Poor Hotels Assessed by BBC One’s Holiday Hit Squad

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With thousands of Britons travelling abroad every year and the number of holiday complaints rising, holiday makers are required to keep an eye out for the hotels that fail to deliver.

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Whilst the responsibility to provide a true reflection of the holiday sold lies with retailers, travellers are also expected to carry out a level of research on accommodation and resorts before jetting off on their dream holiday in order to avoid being disappointed.

BBC One’s Holiday Hit Squad identified the potential horrors that holiday makers can come across whilst on holiday. Specifically identifying the 3 star rated Hotel Da Aldeia in the resort of Albufeira, Portugal and the 2 star Neon Hotel in Malia, Crete, the risks and dangers posed were extremely high.

Hotel Da Aldeia in Portugal illustrated a number of concerns with the rooms alone, some of which included:

  • Stained mattresses and bed sheets enabling the possibility of bacteria, viruses and infection being spread
  • Sockets hanging out of walls and exposing electrical wires, increasing the risk of fires and electrocution
  • Old tatty rugs that could easily cause small children to trip over onto nearby objects such as a glass table which had a sharp chipped corner
  • Fire exit maps on the back of hotel room doors that failed to correctly identify all the nearest fire exits and instead directed people to the furthest
  • Balcony rails made out of wood were rotting and not secured into the wall. There was a very high chance that the balcony rail could become detached from the wall if leaned on, causing people to topple over. Small children specifically were also prone to getting splinters from touching the balcony. Having assessed the measurements of the balcony it was also found that the balcony was only 90cm in height when it should have been at least 1m and gaps in between the wood in the balcony were 14cm wide as opposed to the correct width for gaps to be 10cm

The above were just some of the dangers posed in the hotel rooms and the hotel has been described as ‘disgusting’, ‘appalling’ and dubbed ‘faulty towers’.

Many people regard the swimming pool to be the heart of the hotel. With it being a public place where holiday makers enjoy most of their day it is also the place where people are most susceptible to illness and infection. The swimming pool at Hotel Da Aldeia was shown to fall way below health and safety levels. Mildew was found to be growing on the sides of the pool and a chlorine test indicated minimal levels of chlorine, which unsurprisingly was too low to disinfect the pool. People enjoying a dip were therefore likely to contract illness and infection through bacteria and parasites, which in turn are likely to cause nausea, vomiting and a number of other symptoms.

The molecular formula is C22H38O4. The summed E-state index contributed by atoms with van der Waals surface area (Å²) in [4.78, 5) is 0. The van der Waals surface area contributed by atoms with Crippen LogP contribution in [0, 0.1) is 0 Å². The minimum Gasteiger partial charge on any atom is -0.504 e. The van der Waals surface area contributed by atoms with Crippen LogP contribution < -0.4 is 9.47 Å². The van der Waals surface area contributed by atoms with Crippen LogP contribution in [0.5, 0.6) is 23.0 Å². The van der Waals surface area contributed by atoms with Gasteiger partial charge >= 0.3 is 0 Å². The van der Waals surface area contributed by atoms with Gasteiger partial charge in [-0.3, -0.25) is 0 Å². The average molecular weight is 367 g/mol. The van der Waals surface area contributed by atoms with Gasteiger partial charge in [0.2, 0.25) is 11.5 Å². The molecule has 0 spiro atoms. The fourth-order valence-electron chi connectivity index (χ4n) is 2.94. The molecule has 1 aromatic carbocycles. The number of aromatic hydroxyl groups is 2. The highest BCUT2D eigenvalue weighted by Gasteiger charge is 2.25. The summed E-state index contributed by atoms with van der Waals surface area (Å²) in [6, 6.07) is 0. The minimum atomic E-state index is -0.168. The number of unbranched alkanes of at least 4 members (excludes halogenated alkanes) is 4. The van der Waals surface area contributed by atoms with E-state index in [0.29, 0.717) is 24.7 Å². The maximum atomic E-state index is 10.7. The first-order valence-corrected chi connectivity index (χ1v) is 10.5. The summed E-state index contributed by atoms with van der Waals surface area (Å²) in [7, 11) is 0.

Holiday makers should also be weary of high chlorine content whilst abroad. This is usually detected by rashes on the skin which usually identify higher levels of chlorine than required.

The show aired on BBC One and the presenter confronted the hotel manager at Hotel Da Aldeia, who had agreed to make a number of changes and whilst some have been made, the dangerous balconies still remain.

Another hotel featured on the show was Neon Hotel in the popular holiday destination of Malia in Crete. Online reviews describe the hotel as being ‘a very old hotel’ and ‘in need of renovation’. It was found that the hotel had no smoke or fire alarms in the rooms, stair wells had large gaps that were not covered by railing which was a safety concern for small children who could fall through and again there were exposed electrical wires in reach of small children.

The hygiene levels in the kitchen following a swab test also identified extremely unclean conditions for the preparation of food and the fridge storing meat was at a temperature of 10-11 degrees centigrade. In order to preserve food such as meat, fish and eggs fridge temperatures should be at 5 degrees centigrade so that food is fresh upon service. If correct preservation is not in place behind the scenes of any travel accommodation, tourists are likely to be at risk of food poisoning and contracting Salmonella.

Rozeena Mahatay in our Holiday Contract Claims Department commented: “Holiday makers are blinded by the dangers and poor conditions of their accommodation namely due to tour operators overselling and providing incorrect information. Not only does it cause a loss of enjoyment because the standard of accommodation is not up to scratch but more importantly people's health and safety and also that of their children and others is put at risk. Many lose out and return home with nothing but a complaint form of the list of things that went wrong.”

With holiday makers opting for bargain holidays, they seem to come at a price at these hotels… and many more.

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